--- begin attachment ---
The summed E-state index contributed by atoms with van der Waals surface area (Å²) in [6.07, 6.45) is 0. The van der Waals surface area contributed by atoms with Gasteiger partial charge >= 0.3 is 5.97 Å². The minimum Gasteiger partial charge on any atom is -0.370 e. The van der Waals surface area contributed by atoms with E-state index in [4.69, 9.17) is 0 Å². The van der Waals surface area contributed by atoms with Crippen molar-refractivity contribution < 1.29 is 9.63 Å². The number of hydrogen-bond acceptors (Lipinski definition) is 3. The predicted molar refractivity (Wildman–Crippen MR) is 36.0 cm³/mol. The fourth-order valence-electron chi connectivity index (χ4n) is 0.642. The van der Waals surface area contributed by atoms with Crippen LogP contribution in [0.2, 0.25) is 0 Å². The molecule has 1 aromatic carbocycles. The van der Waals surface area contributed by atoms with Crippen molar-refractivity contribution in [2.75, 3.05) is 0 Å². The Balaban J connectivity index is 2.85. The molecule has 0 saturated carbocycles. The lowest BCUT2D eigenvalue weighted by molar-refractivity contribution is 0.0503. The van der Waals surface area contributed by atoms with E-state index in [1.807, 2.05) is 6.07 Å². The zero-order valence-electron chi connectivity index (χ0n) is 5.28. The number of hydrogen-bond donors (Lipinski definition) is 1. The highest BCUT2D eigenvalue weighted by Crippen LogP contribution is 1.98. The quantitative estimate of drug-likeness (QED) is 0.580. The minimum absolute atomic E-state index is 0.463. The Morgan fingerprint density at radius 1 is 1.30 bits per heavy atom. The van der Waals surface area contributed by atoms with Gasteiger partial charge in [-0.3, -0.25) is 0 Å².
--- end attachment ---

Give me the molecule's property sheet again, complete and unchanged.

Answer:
The summed E-state index contributed by atoms with van der Waals surface area (Å²) in [6.07, 6.45) is 0. The van der Waals surface area contributed by atoms with Gasteiger partial charge >= 0.3 is 5.97 Å². The minimum Gasteiger partial charge on any atom is -0.370 e. The van der Waals surface area contributed by atoms with E-state index in [4.69, 9.17) is 0 Å². The van der Waals surface area contributed by atoms with Crippen molar-refractivity contribution < 1.29 is 9.63 Å². The number of hydrogen-bond acceptors (Lipinski definition) is 3. The predicted molar refractivity (Wildman–Crippen MR) is 36.0 cm³/mol. The fourth-order valence-electron chi connectivity index (χ4n) is 0.642. The van der Waals surface area contributed by atoms with Crippen LogP contribution in [0.2, 0.25) is 0 Å². The molecule has 1 aromatic carbocycles. The van der Waals surface area contributed by atoms with Crippen molar-refractivity contribution in [2.75, 3.05) is 0 Å². The Balaban J connectivity index is 2.85. The molecule has 0 saturated carbocycles. The lowest BCUT2D eigenvalue weighted by molar-refractivity contribution is 0.0503. The van der Waals surface area contributed by atoms with E-state index in [1.807, 2.05) is 6.07 Å². The zero-order valence-electron chi connectivity index (χ0n) is 5.28. The number of hydrogen-bond donors (Lipinski definition) is 1. The highest BCUT2D eigenvalue weighted by Crippen LogP contribution is 1.98. The quantitative estimate of drug-likeness (QED) is 0.580. The minimum absolute atomic E-state index is 0.463. The Morgan fingerprint density at radius 1 is 1.30 bits per heavy atom. The van der Waals surface area contributed by atoms with Gasteiger partial charge in [-0.3, -0.25) is 0 Å².